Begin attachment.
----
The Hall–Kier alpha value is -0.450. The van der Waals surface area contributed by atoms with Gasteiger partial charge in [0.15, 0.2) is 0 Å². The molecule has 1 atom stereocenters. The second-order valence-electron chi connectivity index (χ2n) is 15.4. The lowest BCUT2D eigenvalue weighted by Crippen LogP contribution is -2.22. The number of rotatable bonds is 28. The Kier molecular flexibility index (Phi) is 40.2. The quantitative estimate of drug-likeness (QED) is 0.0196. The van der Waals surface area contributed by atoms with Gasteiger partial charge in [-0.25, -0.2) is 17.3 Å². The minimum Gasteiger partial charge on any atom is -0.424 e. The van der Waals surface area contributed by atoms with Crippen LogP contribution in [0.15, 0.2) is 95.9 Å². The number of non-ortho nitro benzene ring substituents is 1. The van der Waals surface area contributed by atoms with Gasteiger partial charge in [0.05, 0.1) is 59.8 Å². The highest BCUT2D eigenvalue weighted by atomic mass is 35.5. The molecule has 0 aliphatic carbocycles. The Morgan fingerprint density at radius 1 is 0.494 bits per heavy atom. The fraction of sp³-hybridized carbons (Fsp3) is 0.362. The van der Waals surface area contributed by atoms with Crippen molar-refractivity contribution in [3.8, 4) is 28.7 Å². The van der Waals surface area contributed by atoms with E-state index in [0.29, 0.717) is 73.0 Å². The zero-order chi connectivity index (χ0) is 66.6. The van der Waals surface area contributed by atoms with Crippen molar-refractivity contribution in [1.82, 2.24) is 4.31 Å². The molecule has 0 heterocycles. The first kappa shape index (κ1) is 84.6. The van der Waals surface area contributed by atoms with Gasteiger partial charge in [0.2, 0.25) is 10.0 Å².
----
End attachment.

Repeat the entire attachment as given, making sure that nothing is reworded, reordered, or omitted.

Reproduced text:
The Hall–Kier alpha value is -0.450. The van der Waals surface area contributed by atoms with Gasteiger partial charge in [0.15, 0.2) is 0 Å². The molecule has 1 atom stereocenters. The second-order valence-electron chi connectivity index (χ2n) is 15.4. The lowest BCUT2D eigenvalue weighted by Crippen LogP contribution is -2.22. The number of rotatable bonds is 28. The Kier molecular flexibility index (Phi) is 40.2. The quantitative estimate of drug-likeness (QED) is 0.0196. The van der Waals surface area contributed by atoms with Gasteiger partial charge in [-0.25, -0.2) is 17.3 Å². The minimum Gasteiger partial charge on any atom is -0.424 e. The van der Waals surface area contributed by atoms with Crippen LogP contribution in [0.15, 0.2) is 95.9 Å². The number of non-ortho nitro benzene ring substituents is 1. The van der Waals surface area contributed by atoms with Gasteiger partial charge in [0.05, 0.1) is 59.8 Å². The highest BCUT2D eigenvalue weighted by atomic mass is 35.5. The molecule has 0 aliphatic carbocycles. The Morgan fingerprint density at radius 1 is 0.494 bits per heavy atom. The fraction of sp³-hybridized carbons (Fsp3) is 0.362. The van der Waals surface area contributed by atoms with Crippen molar-refractivity contribution in [3.8, 4) is 28.7 Å². The van der Waals surface area contributed by atoms with E-state index in [0.29, 0.717) is 73.0 Å². The zero-order chi connectivity index (χ0) is 66.6. The van der Waals surface area contributed by atoms with Crippen molar-refractivity contribution in [1.82, 2.24) is 4.31 Å². The molecule has 0 heterocycles. The first kappa shape index (κ1) is 84.6. The van der Waals surface area contributed by atoms with Gasteiger partial charge in [0.2, 0.25) is 10.0 Å².